Wednesday, January 22, 2003
The strange death of Tory England
posted by Jonathan Calder |
The self-destruction of British conservatism by New Right ideology and policies is best interpreted as an exemplification of a central neo-liberal theme - the importance of unintended consequences in social, economic and political life.
The radical free market policies implemented in Britain since 1979 have had as one of their principal effects an unravelling of the coalitions of economic interests and the social hierarchies on which pre-Thatcher conservatism depended. In sweeping away the postwar settlement which all major parties endorsed for a generation, Thatcherism demolished the social and economic base on which conservatism in Britain stood, and created several of the necessary conditions for a prolonged period of Labour hegemony.
The medium-term effect of neo-liberal Conservative policy in has been to destroy ethos in institutions such as the Civil Service and the National Health Service by remodelling them on contractualist and managerialist lines. In addition to squandering a large part of Britain's patrimony of civilized institutions, this neo-liberal project of refashioning social life on a primitive model of market exchange has speeded the delegitimation of established institutions of such as the monarchy and the Church.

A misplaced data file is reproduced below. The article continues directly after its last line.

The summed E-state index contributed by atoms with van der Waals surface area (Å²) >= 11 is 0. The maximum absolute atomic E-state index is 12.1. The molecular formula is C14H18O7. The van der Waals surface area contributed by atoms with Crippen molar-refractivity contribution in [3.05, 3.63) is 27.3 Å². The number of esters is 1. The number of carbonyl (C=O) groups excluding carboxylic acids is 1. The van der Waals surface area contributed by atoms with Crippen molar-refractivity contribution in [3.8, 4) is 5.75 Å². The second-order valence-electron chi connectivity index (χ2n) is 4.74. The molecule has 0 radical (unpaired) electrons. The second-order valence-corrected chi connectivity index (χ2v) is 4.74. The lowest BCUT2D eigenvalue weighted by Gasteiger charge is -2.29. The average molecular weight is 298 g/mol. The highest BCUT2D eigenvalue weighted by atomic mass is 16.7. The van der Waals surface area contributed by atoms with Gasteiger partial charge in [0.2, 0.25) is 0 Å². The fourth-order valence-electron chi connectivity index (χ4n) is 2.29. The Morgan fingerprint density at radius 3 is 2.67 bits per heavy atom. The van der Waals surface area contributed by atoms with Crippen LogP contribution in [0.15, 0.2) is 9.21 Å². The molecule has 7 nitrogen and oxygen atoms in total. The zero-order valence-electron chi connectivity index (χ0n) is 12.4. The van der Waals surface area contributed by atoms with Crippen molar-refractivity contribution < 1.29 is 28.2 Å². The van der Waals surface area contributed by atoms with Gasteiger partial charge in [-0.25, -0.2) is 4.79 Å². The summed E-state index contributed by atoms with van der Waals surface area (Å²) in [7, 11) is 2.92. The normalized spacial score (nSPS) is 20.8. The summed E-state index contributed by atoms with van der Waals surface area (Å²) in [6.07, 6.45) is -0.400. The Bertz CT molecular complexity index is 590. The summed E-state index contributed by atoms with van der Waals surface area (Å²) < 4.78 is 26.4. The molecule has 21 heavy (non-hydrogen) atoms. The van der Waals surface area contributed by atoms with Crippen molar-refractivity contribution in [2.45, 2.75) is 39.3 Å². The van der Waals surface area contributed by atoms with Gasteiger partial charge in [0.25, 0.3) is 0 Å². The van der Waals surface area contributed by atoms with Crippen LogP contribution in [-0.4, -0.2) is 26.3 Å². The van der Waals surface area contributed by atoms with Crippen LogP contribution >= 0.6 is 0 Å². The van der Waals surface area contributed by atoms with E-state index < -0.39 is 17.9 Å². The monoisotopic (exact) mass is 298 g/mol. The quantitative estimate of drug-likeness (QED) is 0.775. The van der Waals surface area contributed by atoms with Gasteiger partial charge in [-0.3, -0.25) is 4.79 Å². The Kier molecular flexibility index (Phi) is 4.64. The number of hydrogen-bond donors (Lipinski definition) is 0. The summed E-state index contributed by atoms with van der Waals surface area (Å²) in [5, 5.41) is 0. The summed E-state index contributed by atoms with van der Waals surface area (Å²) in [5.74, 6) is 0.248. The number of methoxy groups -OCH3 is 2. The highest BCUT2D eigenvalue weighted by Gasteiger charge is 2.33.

Further, by stripping democratic local government in Britain of most of its powers and building up the unaccountable institutions of the Quango Sate - the apparatus of committees appointed by central government to oversee the operation of the newly marketized public services, which is now larger in manpower and in the resources it allocates than democratic local government in Britain - the Conservatives have marginalized their own local party organizations and thereby contributed to the steep and swift decline of the Conservative Party itself ...
As for Tory England - that rich network of interlocking interests, social deferences and inherited institutions that Tory statecraft has successfully protected and reproduced for over a century by its skilful adaptation to democratic institutions in Britain - it is now as good as dead.
John Gray Endgames: Questions in Late Modern Political Thought (1997)